CRA Launches Million Dollar Campaign For DAB+ Smartphone With Sultry Man Voice

CRA Launches Million Dollar Campaign For DAB+ Smartphone With Sultry Man Voice

Commercial Radio Australia has launched a multi-million dollar marketing campaign for its newly minted LG Stylus DAB+ mobile. The device has a digital radio DAB+ chip already installed and allows listeners to tune into all radio stations without eating up their phone data.

Emma Mackenzie
Posted by Emma Mackenzie

The campaign includes five new radio ads with a sultry smooth male voiceover regaling how users can ‘set their music free’ with the smartphone. Listen to the ads here.

It’s a six week campaign spanning radio, out of home, online and paid social media. Ads will further feature on the back of taxis for three weeks across major capital cities. Some 45 on-air presenters and ambassadors will also spruik the phone and its credentials.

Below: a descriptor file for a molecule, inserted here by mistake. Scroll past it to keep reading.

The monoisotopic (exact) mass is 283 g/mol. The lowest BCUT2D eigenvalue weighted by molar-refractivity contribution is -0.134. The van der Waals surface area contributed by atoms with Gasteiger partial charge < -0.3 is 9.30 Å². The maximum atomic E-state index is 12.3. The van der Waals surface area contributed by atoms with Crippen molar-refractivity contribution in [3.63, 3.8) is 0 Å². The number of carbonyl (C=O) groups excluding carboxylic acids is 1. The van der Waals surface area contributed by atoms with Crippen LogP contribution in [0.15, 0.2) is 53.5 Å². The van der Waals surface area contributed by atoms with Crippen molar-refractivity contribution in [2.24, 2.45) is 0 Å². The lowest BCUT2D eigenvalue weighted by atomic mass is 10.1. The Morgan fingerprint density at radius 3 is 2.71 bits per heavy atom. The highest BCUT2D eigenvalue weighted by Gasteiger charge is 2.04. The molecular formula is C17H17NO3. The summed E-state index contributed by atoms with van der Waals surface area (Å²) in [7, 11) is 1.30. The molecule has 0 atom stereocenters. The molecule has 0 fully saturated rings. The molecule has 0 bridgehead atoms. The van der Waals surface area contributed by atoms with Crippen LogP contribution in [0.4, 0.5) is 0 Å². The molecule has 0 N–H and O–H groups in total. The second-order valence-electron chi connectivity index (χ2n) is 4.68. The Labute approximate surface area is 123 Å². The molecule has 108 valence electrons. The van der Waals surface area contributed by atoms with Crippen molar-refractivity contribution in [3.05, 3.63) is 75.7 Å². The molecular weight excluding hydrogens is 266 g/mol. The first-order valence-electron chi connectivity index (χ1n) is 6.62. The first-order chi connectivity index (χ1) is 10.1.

The campaign is part of a $US40 million international campaign as other radio bodies look to hook up similar partnerships across the globe.

“Making radio more easily and cost effectively accessible through a broadcast chip in a mobile device is an important plank of our multiplatform strategy,” said Joan Warner, CEO of the CRA.  “We believe younger consumers in particular will be attracted by the ability to access entertainment on the go free of charge.”

At the launch in Sydney two weeks ago, Warner pooed pooed the idea streaming would overtake radio, saying they can work together.

“Using streaming over a mobile network to reach a mass audience of hundreds of thousands of people all listening at the same time, to the same program in good quality, is not practical or technically possible,” she said.

“Especially when you have to take into account there are probably hundreds of thousands of other people using the same network for other things at the same time.”

It would require far too much bandwidth. “As DAB+ is broadcast one to many it is more efficient than one to one streaming.”

That’s not to say radio does not consider radio important, she stressed at the time.

“We believe we have a hybrid future where…still the main mode of delivery will be broadcast… supplemented or complemented by streaming or simulcast.”